Wednesday, March 12, 2014

Special Interest: Gender panels @ Split This Rock 2014

To help you plan your festival schedule, we broke down panels, workshops, and group readings by special interest. Check out those dealing with gender below!


    Friday 3/28:

                   2-3:30pm – Charles Sumner School, Rm 102
Women Write Resistance: Poets Resist Gender Violence
Laura Madeline Wiseman, Khadijah Queen, Jennifer Perrine, Kimberly L. Becker, Sarah A. Chavez, María Luisa Arroyo, Ann Bracken, Elliott batTzedek, Carol Quinn, Tyler Mills, Angele Ellis, Rosemary Winslow, Margo Taft Stever, Jane Satterfield, Monica Wendel, Carly Sachs

Women Write Resistance: Poets Resist Violence (Hyacinth Girl Press, 2013), edited by Laura Madeline Wiseman, views poetry as a transformative art. By deploying techniques to challenge narratives about violence against women and making alternatives to that violence visible, the over one hundred American poets in Women Write Resistance intervene in the ways gender violence is perceived in American culture. Poets of resistance claim the power to name and talk about gender violence in and on their own terms. Indeed, these poets resist for change by revising justice and framing poetry as action. This reading will include a brief introduction by the editor and feature poets reading their poems and others from Women Write Resistance.

                   4-5:30pm – Charles Sumner School, Rm 102
          Women and War/Women and Peace II
Samiya Bashir, Lisa Suhair Majaj, Melanie Graham, Robin Coste Lewis, Kim Jensen

Two years ago, we launched our first women and war/women and peace panel—and the results were powerful and well-received. The topic is hardly exhausted; in fact, that panel sparked the desire to make further critical connections between militarism and widespread violence against women. This time, we will continue to discuss the effect of systemic violence against women—and share our approaches to representing these themes in poetry. We will think about the ways that both war and non-violent resistance are enacted in social, historical, and familial matrices. Each presenter will read a few short poems and speak briefly on the critical and creative frameworks that have informed their aesthetic practices, followed by a Q&A.

    Saturday 3/29:

9:30am-11am – Human Rights Campaign, Rm 105A
To Tell One’s Story is a Human Right: Voices from the Afghan Women’s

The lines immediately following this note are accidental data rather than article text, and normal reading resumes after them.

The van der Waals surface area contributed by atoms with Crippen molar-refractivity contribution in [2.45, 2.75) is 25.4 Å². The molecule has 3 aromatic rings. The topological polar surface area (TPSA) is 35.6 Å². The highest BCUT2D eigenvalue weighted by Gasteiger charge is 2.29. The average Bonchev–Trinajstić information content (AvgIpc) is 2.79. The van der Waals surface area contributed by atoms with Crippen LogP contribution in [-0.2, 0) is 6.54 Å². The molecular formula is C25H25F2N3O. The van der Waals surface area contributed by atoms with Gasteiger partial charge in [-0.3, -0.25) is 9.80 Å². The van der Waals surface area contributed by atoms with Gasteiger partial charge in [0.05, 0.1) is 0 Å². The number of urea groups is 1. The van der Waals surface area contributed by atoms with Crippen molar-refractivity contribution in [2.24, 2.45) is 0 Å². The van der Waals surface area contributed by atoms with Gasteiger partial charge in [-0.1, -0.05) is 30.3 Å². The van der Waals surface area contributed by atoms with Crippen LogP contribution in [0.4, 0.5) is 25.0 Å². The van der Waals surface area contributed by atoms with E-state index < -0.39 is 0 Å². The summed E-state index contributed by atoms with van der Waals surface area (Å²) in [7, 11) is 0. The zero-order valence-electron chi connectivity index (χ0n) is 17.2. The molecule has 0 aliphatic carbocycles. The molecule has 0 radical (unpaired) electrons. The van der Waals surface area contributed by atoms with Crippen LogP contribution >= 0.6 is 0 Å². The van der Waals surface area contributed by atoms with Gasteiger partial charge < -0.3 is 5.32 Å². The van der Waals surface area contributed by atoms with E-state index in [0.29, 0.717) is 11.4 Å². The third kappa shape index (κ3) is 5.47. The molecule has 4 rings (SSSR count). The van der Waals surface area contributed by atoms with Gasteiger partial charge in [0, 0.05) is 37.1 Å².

Writing Project
Stacy Parker Le Melle, Alaha Ahrar, Richelle McClain, Mahnaz R.

Afghan women’s writing is often done in secret, in isolation, and is kept in the realm of the unknown. Since 2009 the Afghan Women’s Writing Project has opened an online doorway and provided laptops, internet, workshops, and even a safe salon in-country, for Afghan women writers to share their voices and words with each other and the world. Essays about the March 2014 elections, violence, sexual exploitation, love poems, ode to family, nature, pleasure of work – these are some of the topics writers explore in online workshops with American women writers. Representative pieces from several Afghan writers will be presented in an experience-based format, with audience members assigned to read the pieces aloud. We’ll listen to Afghan women’s words and have a conversation about voice, collaboration, culture, media, and the practical realities and rewards of the AWWP partnership.

11:30am-1pm – Human Rights Campaign, Rm 105C
From Transgressive to Divine Feminine: Female Poets as Rebels and Miscreants
Wendy Babiak, Rosebud Ben-Oni, Hila Ratzabi, Seema Reza, Metta Sáma, Arisa White

Six female poets explore the interrelated problems faced by humankind: climate change, xenophobia, misogyny, and war. From Islamophobia to the trafficking of women in Mexican border towns, we explore what it means to write as women caught between a “divine feminine”—whether lyrical or sacred—and a harsh reality in which she is outsider, rebel, miscreant. A Q&A session will follow, engaging the audience with their own experiences and definitions of what it means to be a woman poet in the 21st century, and which issues they believe most critical in confronting their own work.

   2-3:30pm -  Human Rights Campaign, Rm 105A
Poetry & the New Black Masculinity
Kevin Simmonds, Danez Smith, Ross Gay, Pages Matam, Tim Seibles

Black masculinity in America is expressed variously and its range encompasses assertions and disruptions often missing from mainstream imagery and reportage. The work of contemporary black male poets--traditional and radical, genre-defiant, funny, sobering and bracingly inclusive--reflects this fluid and multitudinous range. Panelists will share their poetry and discuss themes and conventions emanating from their own social, artistic, and political narratives.

No comments: